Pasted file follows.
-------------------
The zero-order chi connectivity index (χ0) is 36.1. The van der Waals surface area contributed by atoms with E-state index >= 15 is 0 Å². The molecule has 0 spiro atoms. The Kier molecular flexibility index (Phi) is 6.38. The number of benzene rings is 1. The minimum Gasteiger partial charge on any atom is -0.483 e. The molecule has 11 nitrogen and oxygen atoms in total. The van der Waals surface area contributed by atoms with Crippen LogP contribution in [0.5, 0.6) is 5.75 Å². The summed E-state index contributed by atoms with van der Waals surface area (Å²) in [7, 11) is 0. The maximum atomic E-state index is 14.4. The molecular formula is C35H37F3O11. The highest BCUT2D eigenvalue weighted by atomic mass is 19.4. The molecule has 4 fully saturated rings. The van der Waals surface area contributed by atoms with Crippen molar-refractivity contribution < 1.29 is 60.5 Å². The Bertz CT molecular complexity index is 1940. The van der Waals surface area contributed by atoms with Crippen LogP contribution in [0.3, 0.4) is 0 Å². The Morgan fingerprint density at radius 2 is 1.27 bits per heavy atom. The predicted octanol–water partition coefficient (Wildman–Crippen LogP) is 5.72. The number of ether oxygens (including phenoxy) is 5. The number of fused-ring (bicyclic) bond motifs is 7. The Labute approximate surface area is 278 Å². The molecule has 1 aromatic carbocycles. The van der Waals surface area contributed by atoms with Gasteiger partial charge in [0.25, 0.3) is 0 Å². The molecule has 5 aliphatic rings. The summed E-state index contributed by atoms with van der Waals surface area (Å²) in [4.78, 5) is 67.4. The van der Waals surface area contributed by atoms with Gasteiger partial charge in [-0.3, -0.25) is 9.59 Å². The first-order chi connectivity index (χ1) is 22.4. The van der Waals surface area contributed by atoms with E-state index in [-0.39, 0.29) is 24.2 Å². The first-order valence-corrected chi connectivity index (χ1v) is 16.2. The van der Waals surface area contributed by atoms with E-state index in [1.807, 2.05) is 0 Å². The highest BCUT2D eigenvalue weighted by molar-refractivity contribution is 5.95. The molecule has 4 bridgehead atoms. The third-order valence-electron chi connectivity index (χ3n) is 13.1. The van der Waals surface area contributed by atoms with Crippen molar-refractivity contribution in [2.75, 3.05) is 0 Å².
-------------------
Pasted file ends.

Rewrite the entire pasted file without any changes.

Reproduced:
The zero-order chi connectivity index (χ0) is 36.1. The van der Waals surface area contributed by atoms with E-state index >= 15 is 0 Å². The molecule has 0 spiro atoms. The Kier molecular flexibility index (Phi) is 6.38. The number of benzene rings is 1. The minimum Gasteiger partial charge on any atom is -0.483 e. The molecule has 11 nitrogen and oxygen atoms in total. The van der Waals surface area contributed by atoms with Crippen LogP contribution in [0.5, 0.6) is 5.75 Å². The summed E-state index contributed by atoms with van der Waals surface area (Å²) in [7, 11) is 0. The maximum atomic E-state index is 14.4. The molecular formula is C35H37F3O11. The highest BCUT2D eigenvalue weighted by atomic mass is 19.4. The molecule has 4 fully saturated rings. The van der Waals surface area contributed by atoms with Crippen molar-refractivity contribution < 1.29 is 60.5 Å². The Bertz CT molecular complexity index is 1940. The van der Waals surface area contributed by atoms with Crippen LogP contribution in [0.3, 0.4) is 0 Å². The Morgan fingerprint density at radius 2 is 1.27 bits per heavy atom. The predicted octanol–water partition coefficient (Wildman–Crippen LogP) is 5.72. The number of ether oxygens (including phenoxy) is 5. The number of fused-ring (bicyclic) bond motifs is 7. The Labute approximate surface area is 278 Å². The molecule has 1 aromatic carbocycles. The van der Waals surface area contributed by atoms with Gasteiger partial charge in [0.25, 0.3) is 0 Å². The molecule has 5 aliphatic rings. The summed E-state index contributed by atoms with van der Waals surface area (Å²) in [4.78, 5) is 67.4. The van der Waals surface area contributed by atoms with Gasteiger partial charge in [-0.3, -0.25) is 9.59 Å². The first-order chi connectivity index (χ1) is 22.4. The van der Waals surface area contributed by atoms with E-state index in [-0.39, 0.29) is 24.2 Å². The first-order valence-corrected chi connectivity index (χ1v) is 16.2. The van der Waals surface area contributed by atoms with E-state index in [1.807, 2.05) is 0 Å². The highest BCUT2D eigenvalue weighted by molar-refractivity contribution is 5.95. The molecule has 4 bridgehead atoms. The third-order valence-electron chi connectivity index (χ3n) is 13.1. The van der Waals surface area contributed by atoms with Crippen molar-refractivity contribution in [2.75, 3.05) is 0 Å².